How Cats React to Dying Feline Housemates

Their responses can vary wildly.

Feline reactions to another’s death run the gamut, from erratic to indifferent behavior. By: mararie

Phoenix, my male Abyssinian, lay on top of the bookcase in my office.

After a long battle, his kidneys had all but shut down, and we were making that last trip to the vet’s together later in the day.

Chief cat Phoebe sat beside him. On some level, she seemed to sense that her friend was transitioning, and she was keeping vigil with him, giving him what moral support she could. A hospice nurse couldn’t have been more caring and compassionate.

Beware of Generalizations

Cats, I used to believe, would turn their backs — figuratively and sometimes literally — on feline compatriots who were sick or dying.

In all probability, it was an atavistic response, dating back to when they all lived in the wild and the presence of a sick cat could’ve led a predator to the colony. Having seen so many of our domestic cats act this way, I was sure I was on to something.

The truth is a lot more complicated. “In a multi-cat house, healthy cats may behave in various ways toward the sick cat,” observes Debra Levy. “Some may pick up on their parent’s emotional distress and become upset as well. Some may appear withdrawn and depressed, and may even cry out or try to entice the sick cat to engage in activity. Some cats may seem not to care about the sick cats, while others may even seem happy and desire even more affection from their parents.”

In other words, feline reactions to sickness and death among their own kind can be as varied as ours are, as the stories show. When Derv Sr., our 19-year-old patriarch, was dying, Keisha the tortie kept watch and chased the other cats away from his food and water. Star the Siamese smacked Woody, her significant other; he was in the last stages of kidney disease and had just come back from the vet, but his seal point honey reacted with anger instead of grief. It was almost as though she, like many humans, found anger easier.

Dr. Arnold Plotnick of the Manhattan Cat Specialists still remembers a grief-stricken cat he met many years ago. Sarah had seen her littermate killed by a neighbor’s dog and was “huddled on the exam table, disinterested, inconsolable. … I am often asked whether I think cats grieve or mourn the loss of a feline companion. I certainly feel that they do, but cats cannot speak, and we can only guess at what their true emotions might be at any given time.”

Cats can (and do) strike up some lasting friendships with other felines, particularly in multi-cat households. By: remysharp

Feral Parallels

Such behaviors are more easily observed in a multi-cat household. You have a certain number of cats interacting — or sometimes not interacting — with one another. They’re aware of you and they love you, but let’s face it: You’re often on the periphery of their feline dramas.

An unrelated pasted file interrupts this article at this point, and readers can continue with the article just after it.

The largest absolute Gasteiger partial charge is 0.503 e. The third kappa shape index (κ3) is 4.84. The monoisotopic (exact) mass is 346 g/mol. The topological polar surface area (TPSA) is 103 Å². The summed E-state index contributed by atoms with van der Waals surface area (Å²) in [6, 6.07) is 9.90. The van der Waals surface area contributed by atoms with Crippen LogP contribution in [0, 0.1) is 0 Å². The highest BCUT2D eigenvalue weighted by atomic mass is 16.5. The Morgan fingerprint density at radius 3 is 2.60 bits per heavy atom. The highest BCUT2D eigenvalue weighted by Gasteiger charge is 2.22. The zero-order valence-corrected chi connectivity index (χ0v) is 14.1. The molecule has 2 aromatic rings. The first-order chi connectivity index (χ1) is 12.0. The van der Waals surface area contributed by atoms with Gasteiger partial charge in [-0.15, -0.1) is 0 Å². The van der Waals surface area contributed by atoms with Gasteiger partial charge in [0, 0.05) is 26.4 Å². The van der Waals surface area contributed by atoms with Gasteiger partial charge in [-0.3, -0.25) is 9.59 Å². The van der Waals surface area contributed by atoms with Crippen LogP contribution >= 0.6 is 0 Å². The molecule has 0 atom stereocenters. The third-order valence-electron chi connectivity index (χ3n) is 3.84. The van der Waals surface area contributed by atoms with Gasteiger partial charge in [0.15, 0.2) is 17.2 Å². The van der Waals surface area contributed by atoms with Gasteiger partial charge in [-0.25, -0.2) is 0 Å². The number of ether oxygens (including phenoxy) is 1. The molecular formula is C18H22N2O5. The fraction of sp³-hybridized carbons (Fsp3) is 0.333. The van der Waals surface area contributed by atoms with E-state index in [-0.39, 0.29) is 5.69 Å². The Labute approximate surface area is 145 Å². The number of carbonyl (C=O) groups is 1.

In some ways, the multi-cat household runs along the same lines as a feral cat colony. We know now that feral cats are much more social than they’ve been given credit for. Their “[r]elationships are complex, with stronger affiliative relationships between some cats and less affiliation with others,” notes International Cat Care (ICC).

Within a colony, there are “preferred associates,” or close-knit friends. These cats “spend more time with each other,” veterinary behaviorist Sharon L. Crowell-Davis writes. “Preferred associates can be found together not only at sites of desirable resources, such as good resting places, but also at various locations and times throughout the day.”

The cats in these friendships, she adds, are frequently related to and highly familiar with each other.

Watch this caring kitty help comfort an ailing dog friend:

Multi-Cat Households

Felines in multi-cat households can and do strike up similar friendships. Being related to one another is less a part of the equation; one cat may come from a rescue or shelter, and another from a relative’s farm, and still a third may simply show up on the doorstep.

As a result, the cats may “not form one single cohesive group,” according to the ICC. “Once cats mature, they can form sub-groups — pairs, factions of 3 or more and singletons. These individual groups then cohabit within the territory, making every effort to avoid other groups and remain at a distance.”

Sometimes the pairings and groupings make sense. Our original group of Abys was a tightly knit bunch. But then you have fluffy gray Phoebe with grown-up foster children ranging from 2 tabbies to a snowshoe Siamese. Tansy, a ruddy Aby, regards coal-black Freya as her big sister and can often be found napping with her.

The bonds are strong in a multi-cat household. This came home to me last spring, when Hawkeye was dying. Phoebe, his “missus,” brought him into the study, their favorite hangout. They sat on the computer table together; Phoebe licked the top of his head and then accompanied him out of the room. He died just a few days later.

You might just call these groups and pairings “families of choice.” And, as such, they look after each other.

T.J. Banks

View posts by T.J. Banks
T.J. Banks is the author of several books, including Catsong, which received a Merial Human–Animal Bond Award. A contributing editor to laJoie, T.J. has also received writing awards from the Cat Writers’ Association, ByLine and The Writing Self. Her work has appeared in numerous anthologies, including Chicken Soup for the Single Parent’s Soul and A Cup of Comfort for Women in Love, and T.J. has worked as a stringer for the Associated Press, as an instructor for the Writer’s Digest School and as a columnist.

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